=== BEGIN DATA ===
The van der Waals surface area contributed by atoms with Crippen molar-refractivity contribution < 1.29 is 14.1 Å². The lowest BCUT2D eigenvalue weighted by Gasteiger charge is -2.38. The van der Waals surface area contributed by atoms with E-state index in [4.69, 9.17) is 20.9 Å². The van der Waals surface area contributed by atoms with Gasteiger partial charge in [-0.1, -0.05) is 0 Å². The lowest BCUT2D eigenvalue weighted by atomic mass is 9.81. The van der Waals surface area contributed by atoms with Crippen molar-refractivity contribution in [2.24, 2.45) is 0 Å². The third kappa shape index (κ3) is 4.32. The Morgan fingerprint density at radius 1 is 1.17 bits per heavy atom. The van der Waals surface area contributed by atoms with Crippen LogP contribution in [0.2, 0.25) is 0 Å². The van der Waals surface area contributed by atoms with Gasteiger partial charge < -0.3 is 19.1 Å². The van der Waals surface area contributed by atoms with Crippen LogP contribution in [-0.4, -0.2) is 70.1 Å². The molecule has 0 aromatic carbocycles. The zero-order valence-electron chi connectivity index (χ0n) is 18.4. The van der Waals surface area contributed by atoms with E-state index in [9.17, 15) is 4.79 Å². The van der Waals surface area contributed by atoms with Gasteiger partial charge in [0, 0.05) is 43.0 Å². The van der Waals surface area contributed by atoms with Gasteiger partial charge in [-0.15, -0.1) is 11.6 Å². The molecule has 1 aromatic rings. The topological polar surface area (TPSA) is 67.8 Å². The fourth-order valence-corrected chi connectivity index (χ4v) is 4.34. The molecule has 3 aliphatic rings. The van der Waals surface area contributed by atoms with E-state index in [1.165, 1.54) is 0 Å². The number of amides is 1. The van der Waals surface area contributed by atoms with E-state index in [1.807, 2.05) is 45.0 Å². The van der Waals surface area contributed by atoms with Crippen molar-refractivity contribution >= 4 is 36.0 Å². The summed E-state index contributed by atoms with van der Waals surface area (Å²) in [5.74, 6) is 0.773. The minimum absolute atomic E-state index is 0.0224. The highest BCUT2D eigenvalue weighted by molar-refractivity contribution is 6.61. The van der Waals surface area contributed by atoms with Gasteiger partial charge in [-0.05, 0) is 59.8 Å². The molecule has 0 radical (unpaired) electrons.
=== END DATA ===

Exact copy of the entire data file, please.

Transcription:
The van der Waals surface area contributed by atoms with Crippen molar-refractivity contribution < 1.29 is 14.1 Å². The lowest BCUT2D eigenvalue weighted by Gasteiger charge is -2.38. The van der Waals surface area contributed by atoms with E-state index in [4.69, 9.17) is 20.9 Å². The van der Waals surface area contributed by atoms with Gasteiger partial charge in [-0.1, -0.05) is 0 Å². The lowest BCUT2D eigenvalue weighted by atomic mass is 9.81. The van der Waals surface area contributed by atoms with Crippen molar-refractivity contribution in [2.24, 2.45) is 0 Å². The third kappa shape index (κ3) is 4.32. The Morgan fingerprint density at radius 1 is 1.17 bits per heavy atom. The van der Waals surface area contributed by atoms with Crippen LogP contribution in [0.2, 0.25) is 0 Å². The van der Waals surface area contributed by atoms with Gasteiger partial charge < -0.3 is 19.1 Å². The van der Waals surface area contributed by atoms with Crippen LogP contribution in [-0.4, -0.2) is 70.1 Å². The molecule has 0 aromatic carbocycles. The zero-order valence-electron chi connectivity index (χ0n) is 18.4. The van der Waals surface area contributed by atoms with E-state index in [9.17, 15) is 4.79 Å². The van der Waals surface area contributed by atoms with Gasteiger partial charge in [0, 0.05) is 43.0 Å². The van der Waals surface area contributed by atoms with Gasteiger partial charge in [-0.15, -0.1) is 11.6 Å². The molecule has 1 aromatic rings. The topological polar surface area (TPSA) is 67.8 Å². The fourth-order valence-corrected chi connectivity index (χ4v) is 4.34. The molecule has 3 aliphatic rings. The van der Waals surface area contributed by atoms with E-state index in [1.165, 1.54) is 0 Å². The number of amides is 1. The van der Waals surface area contributed by atoms with E-state index in [1.807, 2.05) is 45.0 Å². The van der Waals surface area contributed by atoms with Crippen molar-refractivity contribution >= 4 is 36.0 Å². The summed E-state index contributed by atoms with van der Waals surface area (Å²) in [5.74, 6) is 0.773. The minimum absolute atomic E-state index is 0.0224. The highest BCUT2D eigenvalue weighted by molar-refractivity contribution is 6.61. The van der Waals surface area contributed by atoms with Gasteiger partial charge in [-0.05, 0) is 59.8 Å². The molecule has 0 radical (unpaired) electrons.